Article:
ティファニーの家でのパーティー The party at Tiffany’s house...
日本へのりょこう The trip to Japan...
サスケとのたたかい The fight with Sasuke...
と – Together forever
1)Connects two nouns/pronouns ONLY. Means “and.”
英語と日本語を話します。I speak English and Japanese.
ピザとサラダを食べました。I ate pizza and a salad.
2) Accompaniment, meaning “together” or “with.”
3)Quotation. Used before 言う, 思う, and 聞く (among others) to introduce a clause or phrase.
4) と has several more uses, including Conditional, quoting onomatopoeia, and showing change, but we will not get into those here.
に – Who to? Where are you?
1) Indirect object marker. Usually comes before a direct object (marked by を) Similar to “to.”
2)Some verbs take an indirect object in Japanese, even though they don’t in English. Examples include 会います and 聞きます among others.
学校で友達に会いました。I met a friend at school.
しつもんがあったら、先生に聞いてください。If you have a question, ask the teacher.
3) Location of Existence. にis used with います, あります, and すみます. It translates to “at” or “in.”
いすの上に猫がいます。There is a cat on top of the chair.
ちちはニューヨークにすんでいます。My father lives in New York.
本はかばんの中にあります。The book is in my bag.
に – Where to? When doin’?
4) Direction. に can be translated as “to” when indicating a destination.
あした、日本に行きます！ Tomorrow I will go to Japan!
きのう、学校に来ませんでした。 Yesterday, I did not come to school.
5) Direct Contact. に is used when a motion or action is directed at or onto a place or object.
ここに名前を書いてください。Write your name here please.
ケンはテーブルの上にすわりました。Ken sat on the table.
6) Specific time. に is used with various time expressions (year, month, day, and clock time) to indicate a specific point in time. It translates to “at” “in” or “on”. General time words, such as きょう, きのう, あした, and まえ etc. do not use any particle.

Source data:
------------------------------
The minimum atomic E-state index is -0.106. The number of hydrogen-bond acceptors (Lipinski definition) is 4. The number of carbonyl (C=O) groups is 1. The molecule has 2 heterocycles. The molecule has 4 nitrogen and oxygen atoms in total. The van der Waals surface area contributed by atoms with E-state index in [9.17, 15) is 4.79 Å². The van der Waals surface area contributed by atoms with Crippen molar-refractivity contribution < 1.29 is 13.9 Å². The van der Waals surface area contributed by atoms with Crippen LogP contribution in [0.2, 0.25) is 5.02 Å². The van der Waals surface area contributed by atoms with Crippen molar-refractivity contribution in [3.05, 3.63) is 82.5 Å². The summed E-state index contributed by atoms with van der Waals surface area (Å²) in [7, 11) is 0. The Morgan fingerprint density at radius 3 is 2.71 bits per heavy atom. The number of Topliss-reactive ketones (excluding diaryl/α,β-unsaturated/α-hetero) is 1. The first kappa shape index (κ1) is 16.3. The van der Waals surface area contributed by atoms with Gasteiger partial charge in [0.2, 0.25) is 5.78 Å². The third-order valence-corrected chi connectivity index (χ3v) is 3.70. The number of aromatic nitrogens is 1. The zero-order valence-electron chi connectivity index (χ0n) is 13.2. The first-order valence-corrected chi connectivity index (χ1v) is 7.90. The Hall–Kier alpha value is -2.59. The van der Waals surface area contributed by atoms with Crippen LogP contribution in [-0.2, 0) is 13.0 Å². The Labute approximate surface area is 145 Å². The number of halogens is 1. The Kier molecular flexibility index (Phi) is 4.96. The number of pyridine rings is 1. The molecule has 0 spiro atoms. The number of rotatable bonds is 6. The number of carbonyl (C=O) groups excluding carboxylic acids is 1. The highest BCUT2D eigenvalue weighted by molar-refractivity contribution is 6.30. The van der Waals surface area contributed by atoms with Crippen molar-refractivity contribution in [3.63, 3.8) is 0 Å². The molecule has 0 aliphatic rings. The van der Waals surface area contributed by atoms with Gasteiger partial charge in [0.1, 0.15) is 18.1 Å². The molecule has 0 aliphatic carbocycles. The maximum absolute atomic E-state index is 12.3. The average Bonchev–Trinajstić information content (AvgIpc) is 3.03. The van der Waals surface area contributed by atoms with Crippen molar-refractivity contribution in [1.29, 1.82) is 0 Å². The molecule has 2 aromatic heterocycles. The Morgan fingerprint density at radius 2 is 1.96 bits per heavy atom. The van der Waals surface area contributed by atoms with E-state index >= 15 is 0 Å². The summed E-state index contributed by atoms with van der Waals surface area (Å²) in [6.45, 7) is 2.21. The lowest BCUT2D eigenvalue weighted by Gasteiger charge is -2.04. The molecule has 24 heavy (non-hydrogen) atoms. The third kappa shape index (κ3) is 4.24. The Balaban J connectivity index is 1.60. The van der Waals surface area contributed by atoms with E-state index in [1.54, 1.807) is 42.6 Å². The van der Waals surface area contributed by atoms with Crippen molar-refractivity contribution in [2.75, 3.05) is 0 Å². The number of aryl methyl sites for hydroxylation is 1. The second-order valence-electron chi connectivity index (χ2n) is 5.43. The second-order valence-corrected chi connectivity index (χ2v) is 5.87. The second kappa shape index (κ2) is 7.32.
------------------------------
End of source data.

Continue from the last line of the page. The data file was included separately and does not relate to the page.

学校は七時三十分にはじまります。School starts at 7:30.
五月三日にうまれました。 I was born on May 3rd.
7) に has several other uses, including marking purpose, showing the source of an action in a passive sentence, and in phrases such as “per hour” or “per day”. Saving those for later now.
へ - Towards!
1) Destination. Like に, へ is used to mark a destination when moving toward a place. In fact, grammatically speaking, へ can almost always be replaced by a に, while the other way around is not true. However, へ often sounds more natural. へ can be thought of as “towards” rather than “to,” with the destination filling a larger and more vague area.
うちへかえります。I’m heading for home.
うちにかえります。I’m returning to my home.
2) Refer to の note number 5. に cannot be pared with no to make noun-clauses, but へ can. So in some cases, あｍwill take over for に when の is involved, even though it could not stand in the sentence by itself. Specifically, this happens for case 1 and 4 listed in に.
ともだちへの手紙A letter to a friend.
両親への深い信用Deep trust/belief in one’s parents
で – Where’s the action at?
1) Place of Action. It indicates the place where an action takes place. It translates into "in", "at", "on", and so on
そとであそびます。I played outside.
うみでおよぎました。 I swam in the ocean.
2) Means. It indicates means, method, or instruments. It translates to "by," "with", "in" "by means of", etc.
バスで学校(がっこう)に行(い)きます。I go to school by bus.
日本語ではなしてください。 Please speak in Japanese.
3) Totalizing. で is placed after a quantity, time, or amount of money, and indicates an extent.
三人でこれをつくりました。The three of us made this together.
ぜんぶで千円(せんえん)です。That’ll be 1000 yen all together.
で – How you do that?
4) Scope. Gives the following sentence a zone of influence. It translates into “in,” “among,” or “within,” etc.
これは世界(せかい)で一番(いちばん)大きいです。 This is the biggest in the world.
日本でどこに行(い)きたいですか。Where do you want to go in Japan?
本(ほん)で、エヴァディーン・カットニスはせが高(たか)くなかった。In the book, KatnissEverdeen was not tall.
映画(えいが)で、カークのおとうさんはなくなりました。In the movie, Kirk’s father died.
5) Time Limit. It indicates time consumed for a certain action or occurrence. It translates to “in” or “within.”
一時間(いちじかん)で行けます。I can get there in an hour.
一週間(いちしゅうかん)でできます。I can do it in a week.
6) Material. It indicates the composition of an object.
この茶(ちゃ)は麦(むぎ)で作(つく)りました。This tea is made from wheat.
これはやさいで作(つく)ったハンバーガーです。This is a hamburger made from vegetables.
7) Has still more uses, including showing required cost and marking cause, but we will leave those for now.